One unpardonable mistake during the lockdown was the near closure of case detection and treatment of these two killer diseases. As it is, we were the largest contributor to the global burden of these two and there were many unfinished agenda of controlling and eliminating them. An Atmanirbhar Bharat has to find its own budget allocation to remove the shameful status on the endemicity of tuberculosis and malaria.

Urban public health system

Wealthy cities may not be healthy cities in the country. Mumbai, Delhi, Pune, Hyderabad and Kolkata proved that a weak public health system can make the life of urban poor miserable and equally dangerous to the middle and richer class.

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Migrant labourers are the least enumerated, accounted for and planned for builders of the economy. It is in the interest of everybody that the urban poor and migrant workers are cared for and their health protected. They contribute so much to the economy and GDP, and without them cities cannot function.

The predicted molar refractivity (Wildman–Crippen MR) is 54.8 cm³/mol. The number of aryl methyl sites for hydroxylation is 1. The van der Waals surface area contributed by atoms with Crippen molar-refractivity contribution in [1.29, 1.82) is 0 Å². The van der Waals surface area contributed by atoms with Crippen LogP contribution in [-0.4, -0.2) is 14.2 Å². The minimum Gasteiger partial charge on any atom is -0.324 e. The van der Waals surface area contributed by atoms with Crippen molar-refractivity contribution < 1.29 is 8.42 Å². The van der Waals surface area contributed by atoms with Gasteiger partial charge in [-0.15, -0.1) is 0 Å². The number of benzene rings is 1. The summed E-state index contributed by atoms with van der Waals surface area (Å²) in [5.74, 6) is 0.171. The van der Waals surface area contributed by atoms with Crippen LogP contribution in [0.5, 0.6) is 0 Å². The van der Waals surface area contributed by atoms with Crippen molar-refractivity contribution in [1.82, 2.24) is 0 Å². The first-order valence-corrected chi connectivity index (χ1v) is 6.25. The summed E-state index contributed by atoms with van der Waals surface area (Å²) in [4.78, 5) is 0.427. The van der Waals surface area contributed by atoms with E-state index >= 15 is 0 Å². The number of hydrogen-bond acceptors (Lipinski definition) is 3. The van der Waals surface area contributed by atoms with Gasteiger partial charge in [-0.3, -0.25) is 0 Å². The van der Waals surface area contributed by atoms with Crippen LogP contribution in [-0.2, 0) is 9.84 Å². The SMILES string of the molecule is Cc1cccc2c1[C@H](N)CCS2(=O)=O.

Slum area provision of basic services — water, sanitation and clean night shelter or temporary dwellings must be a priority action whether they are legalised or unauthorised squatters. Budget 2021 should allocate more funds for quality urban healthcare and services especially in slum areas.

Multi use community centers